How To Freeze Dry Fruit With Dry Ice

Have you heard about the freeze-drying process? Or how to freeze dry fruit with dry ice? Freeze-drying food, most commonly of fruits because of how quick they are to prepare, are becoming a popular method when you need to store food for emergency purposes.

If stored right at room temperature and at right location, a freeze-dried food can still be edible after a decade!

To know the wonders of freeze-drying, read this article on how to freeze dry fruits and how you can try it in your home. In addition, it has the benefits of freeze drying your food.

As it is sometimes called lyophilization, it is a chemical process of preserving the edibility of the food through freezing and then drying, hence, its name. In layman’s terms, freeze-drying is like the suspended animation of the food.

Basically, you remove all the moisture and water content of the food, but the chemical composition stays the same. Because you’re just removing the water, if you’re ready to eat it, just rejuvenate the freeze-dried food with hot water.

It is already proven in many accounts that after many years, a freeze-dried food still has its texture and taste as if prepared that same day.

If you have the necessary equipment, you can freeze-dry virtually anything! Fruits are number one on the list because they are easy to acquire, and the water content is easily sucked out.

For example, if you want to store meat through freeze-drying, you’d want to cook it first before freezing. This is because if you rehydrate a freeze-dried raw meat, it would still be raw.

Chemical Principle

The main reason why we preserve food for storage is to avoid spoilage and inhibit the growth of disease-causing bacteria.

In freeze-drying which has other names like lyophilization or cryodesiccation is a smart way to preserve a perishable food by freezing it and then reducing the atmospheric pressure.

Sublimation is the main chemical principle about freeze-drying and it makes the food shift from a solid phase into a gas phase without undergoing a liquid form (e.g. like naphthalene balls).

Normally, you place the food in a vacuum container that uses lower pressure. The first stage in the process is the pretreatment. For fruits, you may need to slice them into chewable bits, and for larger food like beef stew, you must need to cook it firsthand and wait to cool.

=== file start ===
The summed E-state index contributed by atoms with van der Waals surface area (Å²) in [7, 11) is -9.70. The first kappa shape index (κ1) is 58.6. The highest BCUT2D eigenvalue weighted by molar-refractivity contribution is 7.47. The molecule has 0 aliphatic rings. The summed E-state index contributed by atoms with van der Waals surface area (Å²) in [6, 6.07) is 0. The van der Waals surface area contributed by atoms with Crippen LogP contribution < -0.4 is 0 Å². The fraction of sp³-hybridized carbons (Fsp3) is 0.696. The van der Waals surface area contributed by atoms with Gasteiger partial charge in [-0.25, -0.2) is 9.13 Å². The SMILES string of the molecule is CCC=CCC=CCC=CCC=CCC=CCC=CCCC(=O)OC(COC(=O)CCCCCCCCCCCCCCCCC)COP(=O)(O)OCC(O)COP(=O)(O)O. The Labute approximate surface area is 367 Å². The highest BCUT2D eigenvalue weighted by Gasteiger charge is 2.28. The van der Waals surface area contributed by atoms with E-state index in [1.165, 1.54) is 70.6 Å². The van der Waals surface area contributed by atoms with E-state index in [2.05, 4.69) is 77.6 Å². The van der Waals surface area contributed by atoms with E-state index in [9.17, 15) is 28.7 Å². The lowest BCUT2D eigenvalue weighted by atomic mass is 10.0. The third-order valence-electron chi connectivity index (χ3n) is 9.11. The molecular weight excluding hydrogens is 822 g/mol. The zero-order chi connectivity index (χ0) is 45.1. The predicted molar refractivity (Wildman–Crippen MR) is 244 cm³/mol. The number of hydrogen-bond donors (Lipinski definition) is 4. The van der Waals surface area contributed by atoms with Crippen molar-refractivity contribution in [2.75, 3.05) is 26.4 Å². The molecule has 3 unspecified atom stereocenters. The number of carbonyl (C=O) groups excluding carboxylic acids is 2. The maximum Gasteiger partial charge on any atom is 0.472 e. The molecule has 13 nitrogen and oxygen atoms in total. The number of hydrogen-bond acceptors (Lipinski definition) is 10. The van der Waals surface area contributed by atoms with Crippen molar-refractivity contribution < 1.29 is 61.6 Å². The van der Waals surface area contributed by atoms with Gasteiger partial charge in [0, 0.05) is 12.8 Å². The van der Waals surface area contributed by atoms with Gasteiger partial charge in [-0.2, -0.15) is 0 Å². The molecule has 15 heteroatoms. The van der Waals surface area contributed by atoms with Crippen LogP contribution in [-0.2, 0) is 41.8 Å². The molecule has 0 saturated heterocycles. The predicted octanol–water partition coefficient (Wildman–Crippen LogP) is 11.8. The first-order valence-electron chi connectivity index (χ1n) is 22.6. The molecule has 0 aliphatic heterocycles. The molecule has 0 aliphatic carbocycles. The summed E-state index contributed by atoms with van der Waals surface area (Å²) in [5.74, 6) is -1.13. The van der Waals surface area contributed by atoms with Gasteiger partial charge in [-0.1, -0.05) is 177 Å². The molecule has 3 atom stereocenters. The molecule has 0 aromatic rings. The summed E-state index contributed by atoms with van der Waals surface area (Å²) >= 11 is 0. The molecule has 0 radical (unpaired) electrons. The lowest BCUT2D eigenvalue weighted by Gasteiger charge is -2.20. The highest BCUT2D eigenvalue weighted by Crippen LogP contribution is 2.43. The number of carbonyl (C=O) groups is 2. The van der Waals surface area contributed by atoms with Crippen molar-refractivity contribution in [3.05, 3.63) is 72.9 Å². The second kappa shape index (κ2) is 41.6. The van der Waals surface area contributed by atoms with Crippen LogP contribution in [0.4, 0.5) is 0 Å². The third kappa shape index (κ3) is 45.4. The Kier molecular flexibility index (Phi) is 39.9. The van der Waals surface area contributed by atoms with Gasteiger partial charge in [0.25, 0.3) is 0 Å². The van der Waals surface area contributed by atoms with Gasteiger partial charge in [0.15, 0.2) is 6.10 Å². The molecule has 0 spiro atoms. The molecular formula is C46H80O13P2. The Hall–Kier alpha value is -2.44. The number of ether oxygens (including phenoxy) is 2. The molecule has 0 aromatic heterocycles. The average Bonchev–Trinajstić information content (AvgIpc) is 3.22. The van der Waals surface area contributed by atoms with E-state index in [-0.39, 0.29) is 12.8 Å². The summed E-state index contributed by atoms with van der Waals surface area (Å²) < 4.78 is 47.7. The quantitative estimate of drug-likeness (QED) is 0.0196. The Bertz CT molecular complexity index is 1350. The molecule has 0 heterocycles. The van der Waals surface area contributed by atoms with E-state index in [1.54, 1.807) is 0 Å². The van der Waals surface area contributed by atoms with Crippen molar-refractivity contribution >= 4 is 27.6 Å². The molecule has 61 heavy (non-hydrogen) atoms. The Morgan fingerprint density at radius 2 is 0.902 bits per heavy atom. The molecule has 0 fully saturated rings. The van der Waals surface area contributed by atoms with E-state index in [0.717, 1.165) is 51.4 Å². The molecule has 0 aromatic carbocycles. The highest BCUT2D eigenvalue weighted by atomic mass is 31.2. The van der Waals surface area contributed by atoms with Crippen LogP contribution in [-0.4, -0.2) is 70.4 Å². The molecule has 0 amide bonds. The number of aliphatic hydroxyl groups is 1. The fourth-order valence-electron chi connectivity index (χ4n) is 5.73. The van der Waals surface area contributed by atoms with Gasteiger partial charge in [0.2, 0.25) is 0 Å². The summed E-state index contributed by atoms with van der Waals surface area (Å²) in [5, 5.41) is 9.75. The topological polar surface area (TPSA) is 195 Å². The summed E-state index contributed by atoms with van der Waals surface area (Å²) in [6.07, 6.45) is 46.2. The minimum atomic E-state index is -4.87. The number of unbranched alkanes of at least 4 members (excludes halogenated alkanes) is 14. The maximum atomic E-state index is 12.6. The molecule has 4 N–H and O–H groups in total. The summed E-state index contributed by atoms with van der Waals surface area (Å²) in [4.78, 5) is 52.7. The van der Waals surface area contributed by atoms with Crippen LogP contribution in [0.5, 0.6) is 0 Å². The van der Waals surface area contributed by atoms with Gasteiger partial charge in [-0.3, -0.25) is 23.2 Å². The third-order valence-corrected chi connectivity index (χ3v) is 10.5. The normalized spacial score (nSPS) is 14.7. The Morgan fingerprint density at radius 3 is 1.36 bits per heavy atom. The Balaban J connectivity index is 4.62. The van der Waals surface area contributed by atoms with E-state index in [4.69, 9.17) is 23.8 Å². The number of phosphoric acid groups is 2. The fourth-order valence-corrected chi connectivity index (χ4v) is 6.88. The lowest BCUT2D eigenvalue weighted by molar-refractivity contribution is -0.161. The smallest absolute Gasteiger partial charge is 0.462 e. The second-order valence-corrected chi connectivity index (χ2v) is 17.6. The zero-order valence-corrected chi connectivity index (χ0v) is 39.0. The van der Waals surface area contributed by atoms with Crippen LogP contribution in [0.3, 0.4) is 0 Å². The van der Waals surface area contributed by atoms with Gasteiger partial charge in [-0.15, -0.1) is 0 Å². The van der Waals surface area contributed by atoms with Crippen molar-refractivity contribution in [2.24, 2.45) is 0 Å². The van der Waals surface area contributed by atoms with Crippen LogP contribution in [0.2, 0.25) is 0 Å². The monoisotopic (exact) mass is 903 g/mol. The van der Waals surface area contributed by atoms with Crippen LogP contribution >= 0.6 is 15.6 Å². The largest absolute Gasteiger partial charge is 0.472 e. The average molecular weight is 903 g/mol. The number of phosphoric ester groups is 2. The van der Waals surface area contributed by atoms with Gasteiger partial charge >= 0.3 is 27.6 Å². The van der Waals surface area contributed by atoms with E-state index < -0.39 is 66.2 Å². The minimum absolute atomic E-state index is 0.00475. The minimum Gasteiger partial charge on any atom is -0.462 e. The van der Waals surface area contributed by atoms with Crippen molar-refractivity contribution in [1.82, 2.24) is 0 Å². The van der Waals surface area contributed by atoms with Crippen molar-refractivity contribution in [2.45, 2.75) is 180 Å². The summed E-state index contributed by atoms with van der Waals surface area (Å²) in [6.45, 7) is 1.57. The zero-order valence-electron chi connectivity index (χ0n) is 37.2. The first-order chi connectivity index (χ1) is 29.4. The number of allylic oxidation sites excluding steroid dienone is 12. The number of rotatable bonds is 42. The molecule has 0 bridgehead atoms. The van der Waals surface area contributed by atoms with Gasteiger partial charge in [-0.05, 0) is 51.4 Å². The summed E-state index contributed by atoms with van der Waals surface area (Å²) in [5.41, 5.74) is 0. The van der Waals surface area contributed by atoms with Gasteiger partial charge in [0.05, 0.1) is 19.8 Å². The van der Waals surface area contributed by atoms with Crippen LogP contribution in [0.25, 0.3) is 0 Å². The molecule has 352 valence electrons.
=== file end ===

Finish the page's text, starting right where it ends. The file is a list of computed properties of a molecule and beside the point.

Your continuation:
The second process is the freezing. This can be done in machines specific for the process alone, or you can use your freezer at home.

You will need to freeze the food to its lowest temperature where both the solid and gas phase can be both present.

The typical freezing temperatures are ranging from -50⁰C to -80⁰C and must need to be done rapidly and appropriately. This is the most crucial process because the food can be spoiled if you have done it wrong.

Drying follows the freezing process and is broken into two parts: primary and secondary drying. In the primary drying, most of the water is removed, and the pressure is lowered as controlled in a vacuum container.

Heat is also applied for the ice to sublime, thus removing the water content. Heat must be applied gradually because too much heat can change the chemical structure of the food.

The last stage is the secondary drying wherein you effectively remove the residual moisture from the primary drying. This is done by subjecting the food to higher temperatures like more than zero degrees Celsius. The estimated water content percentage after the process would then be at 1% to 4%.

How To Freeze Dry Fruit With Dry Ice

Dry ice (or cardice) is carbon dioxide in the solid phase. Freeze-drying food in this method is relatively faster than putting it directly into your freezer. The way to use dry ice is to prepare a large container, twice the size of the food you’re going to freeze-dry.

The food (in this context, fruit) that you should freeze-dry should never be in contact with dry ice, so you need to place it in a sealed plastic bag.

After you placed the food in the plastic bag then into the large container (the bottom base should already have one layer of dry ice), you can now cover the whole container with dry ice. Word of caution for this method is to always wear gloves

Dry ice should never be melted prematurely, and that’s why you will need to store it in a freezer. Dry ice can make the moisture evaporate from the food because the environment is already at zero humidity.

As the dry ice will sublime and gas will escape, you should punch holes on your large container.

Regularly check your container every 24 hours. You will know the freeze-dried fruit is ready when all the dry ice had sublimed. After that, the freeze-dried fruit is ready for storing.


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